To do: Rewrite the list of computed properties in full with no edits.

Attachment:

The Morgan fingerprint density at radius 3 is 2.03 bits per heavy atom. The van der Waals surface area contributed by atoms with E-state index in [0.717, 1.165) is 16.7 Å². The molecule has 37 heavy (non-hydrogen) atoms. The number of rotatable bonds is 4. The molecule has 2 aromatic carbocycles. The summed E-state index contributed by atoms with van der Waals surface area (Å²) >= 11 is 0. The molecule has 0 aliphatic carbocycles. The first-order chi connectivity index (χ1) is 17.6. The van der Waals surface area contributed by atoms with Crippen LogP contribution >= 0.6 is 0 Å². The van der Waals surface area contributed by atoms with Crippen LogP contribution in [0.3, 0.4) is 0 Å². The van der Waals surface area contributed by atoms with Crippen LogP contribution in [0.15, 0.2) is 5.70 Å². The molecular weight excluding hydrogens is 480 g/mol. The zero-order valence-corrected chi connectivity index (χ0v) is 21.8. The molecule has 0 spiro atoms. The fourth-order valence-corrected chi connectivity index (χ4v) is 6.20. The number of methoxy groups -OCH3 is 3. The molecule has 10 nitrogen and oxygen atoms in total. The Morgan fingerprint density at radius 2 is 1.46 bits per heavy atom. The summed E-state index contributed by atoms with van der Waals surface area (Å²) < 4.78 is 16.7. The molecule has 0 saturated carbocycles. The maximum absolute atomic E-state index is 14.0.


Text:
The Morgan fingerprint density at radius 3 is 2.03 bits per heavy atom. The van der Waals surface area contributed by atoms with E-state index in [0.717, 1.165) is 16.7 Å². The molecule has 37 heavy (non-hydrogen) atoms. The number of rotatable bonds is 4. The molecule has 2 aromatic carbocycles. The summed E-state index contributed by atoms with van der Waals surface area (Å²) >= 11 is 0. The molecule has 0 aliphatic carbocycles. The first-order chi connectivity index (χ1) is 17.6. The van der Waals surface area contributed by atoms with Crippen LogP contribution >= 0.6 is 0 Å². The van der Waals surface area contributed by atoms with Crippen LogP contribution in [0.3, 0.4) is 0 Å². The van der Waals surface area contributed by atoms with Crippen LogP contribution in [0.15, 0.2) is 5.70 Å². The molecular weight excluding hydrogens is 480 g/mol. The zero-order valence-corrected chi connectivity index (χ0v) is 21.8. The molecule has 0 spiro atoms. The fourth-order valence-corrected chi connectivity index (χ4v) is 6.20. The number of methoxy groups -OCH3 is 3. The molecule has 10 nitrogen and oxygen atoms in total. The Morgan fingerprint density at radius 2 is 1.46 bits per heavy atom. The summed E-state index contributed by atoms with van der Waals surface area (Å²) < 4.78 is 16.7. The molecule has 0 saturated carbocycles. The maximum absolute atomic E-state index is 14.0.